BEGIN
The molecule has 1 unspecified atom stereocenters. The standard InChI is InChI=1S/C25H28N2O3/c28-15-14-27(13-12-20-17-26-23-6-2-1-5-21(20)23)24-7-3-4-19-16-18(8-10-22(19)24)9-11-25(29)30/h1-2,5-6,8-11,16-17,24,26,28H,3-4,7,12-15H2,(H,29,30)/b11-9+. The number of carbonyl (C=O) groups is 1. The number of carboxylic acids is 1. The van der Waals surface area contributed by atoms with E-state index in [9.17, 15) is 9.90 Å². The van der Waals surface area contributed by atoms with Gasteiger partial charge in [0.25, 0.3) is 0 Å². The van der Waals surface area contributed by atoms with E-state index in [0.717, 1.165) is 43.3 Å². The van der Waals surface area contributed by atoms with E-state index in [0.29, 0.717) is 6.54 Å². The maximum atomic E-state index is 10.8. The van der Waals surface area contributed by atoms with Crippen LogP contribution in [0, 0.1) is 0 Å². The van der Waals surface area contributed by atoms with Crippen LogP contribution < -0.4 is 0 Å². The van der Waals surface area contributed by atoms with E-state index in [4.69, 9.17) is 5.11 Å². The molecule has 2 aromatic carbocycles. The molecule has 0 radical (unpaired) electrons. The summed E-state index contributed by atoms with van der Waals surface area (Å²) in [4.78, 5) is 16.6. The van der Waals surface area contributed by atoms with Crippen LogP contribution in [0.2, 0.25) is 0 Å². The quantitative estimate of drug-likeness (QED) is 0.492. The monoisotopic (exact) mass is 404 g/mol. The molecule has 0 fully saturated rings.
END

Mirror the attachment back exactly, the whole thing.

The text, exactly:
The molecule has 1 unspecified atom stereocenters. The standard InChI is InChI=1S/C25H28N2O3/c28-15-14-27(13-12-20-17-26-23-6-2-1-5-21(20)23)24-7-3-4-19-16-18(8-10-22(19)24)9-11-25(29)30/h1-2,5-6,8-11,16-17,24,26,28H,3-4,7,12-15H2,(H,29,30)/b11-9+. The number of carbonyl (C=O) groups is 1. The number of carboxylic acids is 1. The van der Waals surface area contributed by atoms with E-state index in [9.17, 15) is 9.90 Å². The van der Waals surface area contributed by atoms with Gasteiger partial charge in [0.25, 0.3) is 0 Å². The van der Waals surface area contributed by atoms with E-state index in [0.717, 1.165) is 43.3 Å². The van der Waals surface area contributed by atoms with E-state index in [0.29, 0.717) is 6.54 Å². The maximum atomic E-state index is 10.8. The van der Waals surface area contributed by atoms with Crippen LogP contribution in [0, 0.1) is 0 Å². The van der Waals surface area contributed by atoms with Crippen LogP contribution < -0.4 is 0 Å². The van der Waals surface area contributed by atoms with E-state index in [4.69, 9.17) is 5.11 Å². The molecule has 2 aromatic carbocycles. The molecule has 0 radical (unpaired) electrons. The summed E-state index contributed by atoms with van der Waals surface area (Å²) in [4.78, 5) is 16.6. The van der Waals surface area contributed by atoms with Crippen LogP contribution in [0.2, 0.25) is 0 Å². The quantitative estimate of drug-likeness (QED) is 0.492. The monoisotopic (exact) mass is 404 g/mol. The molecule has 0 fully saturated rings.